After the Soviet Revolution, the Bolsheviks intervened more directly in domestic life. The new Code on Marriage and the Family (1918) established a legislative framework that clearly aimed to breakdown the traditional family. It removed the influence of the Church from marriage and divorce, making both a process of simple registration with the state. It granted the same legal rights to de facto marriages (couples living together) as it gave to legal marriages. The Code turned divorce from a luxury for the rich to something that was easy and affordable for all. The result was a huge increase in casual marriages and the highest rate of divorce in the world – three times higher than in France or Germany and twenty-six times higher than in England by 1926 – as the collapse of the Christian patriarchal order and the chaos of the revolutionary years loosened sexual morals along with family and communal ties.
In the early years of Soviet power, family breakdown was so common among revolutionary activists that it almost constituted an occupational hazard. Casual relationships were practically the norm in Bolshevik circles during the Civil War, when any comrade could be sent at a moment’s notice to some distant sector of the front. Such relaxed attitudes remained common throughout the 1920s, as Party activists and their young emulators in the Komsomol (Communist Youth League) were taught to put their commitment to the proletariat before romantic love or family. Sexual promiscuity was more pronounced in the Party’s youthful ranks than among Soviet youth in general. Many Bolsheviks regarded sexual license as a form of liberation from bourgeois moral conventions and as a sign of ‘Soviet modernity’. Some even advocated promiscuity as a way to counteract the formation of coupling relationships that separated lovers from the collective and detracted from their loyalty to the Party.
It was a commonplace that the Bolshevik made a bad husband and father because the demands of the Party took him away from the home. ‘We Communists don’t know our own families,’ remarked one Moscow Bolshevik. ‘You leave early and come home late. You seldom see your wife and almost never see your children.’ At Party congresses, where the issue was discussed throughout the 1920s, it was recognized that Bolsheviks were far more likely than non-Party husbands to abandon wives and families, and that this had much to do with the primacy of Party loyalties over sexual fidelity. But in fact the problem of absent wives and mothers was almost as acute in Party circles, as indeed it was in the broader circles of the Soviet intelligentsia, where most women were involved in the public sphere.15
Soviet Khrushchev administration policies encourages infidelity
For decades in the Soviet Union had been trying, and failing, to recover from the catastrophic population loss caused by the Second World War and the Gulag extermination system. The thrust of the population policies initiated by Khrushchev was to get as many women as possible to have children by the comparatively few surviving men. The policies dictated that men who fathered children out of wedlock would not be held responsible for child support but the state would help the single mother both with financial subsidies and with childcare: she could even leave the child at an orphanage for any length of time, as many times as she needed, without forfeiting her parental rights. The state endeavored to remove any stigma associated with resorting to the help of orphanages, or with single motherhood and having children out of wedlock. Women could put down a fictitious man as the father on the child’s birth certificate—or even name the actual father, without his having to fear being burdened with responsibility. “The new project was designed to encourage both men and women to have non-conjugal sexual relationships that would result in procreation,” writes historian Mie Nakachi.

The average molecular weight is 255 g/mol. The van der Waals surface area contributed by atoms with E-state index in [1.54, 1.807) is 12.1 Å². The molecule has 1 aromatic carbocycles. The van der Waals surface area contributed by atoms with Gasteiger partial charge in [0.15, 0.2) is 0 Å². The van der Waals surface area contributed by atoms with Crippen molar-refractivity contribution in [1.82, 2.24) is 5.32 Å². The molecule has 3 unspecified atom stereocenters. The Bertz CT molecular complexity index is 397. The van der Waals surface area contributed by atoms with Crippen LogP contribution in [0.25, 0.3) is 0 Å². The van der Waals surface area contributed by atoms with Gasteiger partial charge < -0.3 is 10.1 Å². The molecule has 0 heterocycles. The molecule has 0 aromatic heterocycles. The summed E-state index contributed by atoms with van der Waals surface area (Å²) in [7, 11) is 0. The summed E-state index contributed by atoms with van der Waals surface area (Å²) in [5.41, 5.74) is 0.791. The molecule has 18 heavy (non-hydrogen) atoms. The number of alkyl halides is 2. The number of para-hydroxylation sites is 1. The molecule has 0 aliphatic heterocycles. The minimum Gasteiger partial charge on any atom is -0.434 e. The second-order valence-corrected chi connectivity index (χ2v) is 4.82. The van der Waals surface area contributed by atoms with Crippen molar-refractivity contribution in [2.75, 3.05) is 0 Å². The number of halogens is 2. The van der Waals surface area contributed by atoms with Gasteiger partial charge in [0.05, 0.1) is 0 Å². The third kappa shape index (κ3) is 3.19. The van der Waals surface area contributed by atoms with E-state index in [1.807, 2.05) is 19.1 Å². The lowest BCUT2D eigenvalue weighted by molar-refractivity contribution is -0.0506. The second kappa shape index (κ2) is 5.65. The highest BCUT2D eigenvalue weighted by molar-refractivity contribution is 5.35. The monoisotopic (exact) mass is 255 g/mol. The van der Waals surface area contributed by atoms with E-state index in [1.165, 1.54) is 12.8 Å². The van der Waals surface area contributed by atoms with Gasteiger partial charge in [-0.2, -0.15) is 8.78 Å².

Russians are willing to cheat on there spouses more than 24 other countries
In 1998, a study showed that Russian men and women led their peers in 24 other countries in their willingness to engage in and approve of extramarital affairs. Faithfulness in marriage is seen as something that is nice but unrealistic. If women don't really expect it of their husbands, they can pre-empt feelings of shock and betrayal.
Americans expect total honesty in marriage
The ideal of total honesty that is professed in many American marriages is alien to the Russian mentality. Muriel and Joyce were surprised that their Russian husbands did not tell them about their former girlfriends, and did not want to hear about their wives' previous experiences. "Those things are private," Sergei explained. "If you're married and you're attracted to someone else, you keep it to yourself. Otherwise you only hurt your spouse's feelings." Muriel's arguments about honesty got nowhere. "I'm not going to tell you what I do outside the house," Sergei retorted. "All this blathering Americans think is honesty only winds up offending everyone."
Attitudes on birth control stem from traditional Russian conservatism as well as the views of a male-dominated leadership, which has sought to stabilize the family and increase the birthrate. Most families, however, avoid having a second child due to limited housing (especially in the cities), a decline in state-subsidized day care, the collapse of the state welfare system, and the deterioration of health care, as well as the increased cost of living. The use of contraceptives, now more available, has been rising slowly, but they are still not widely used, and family planning information is not readily available.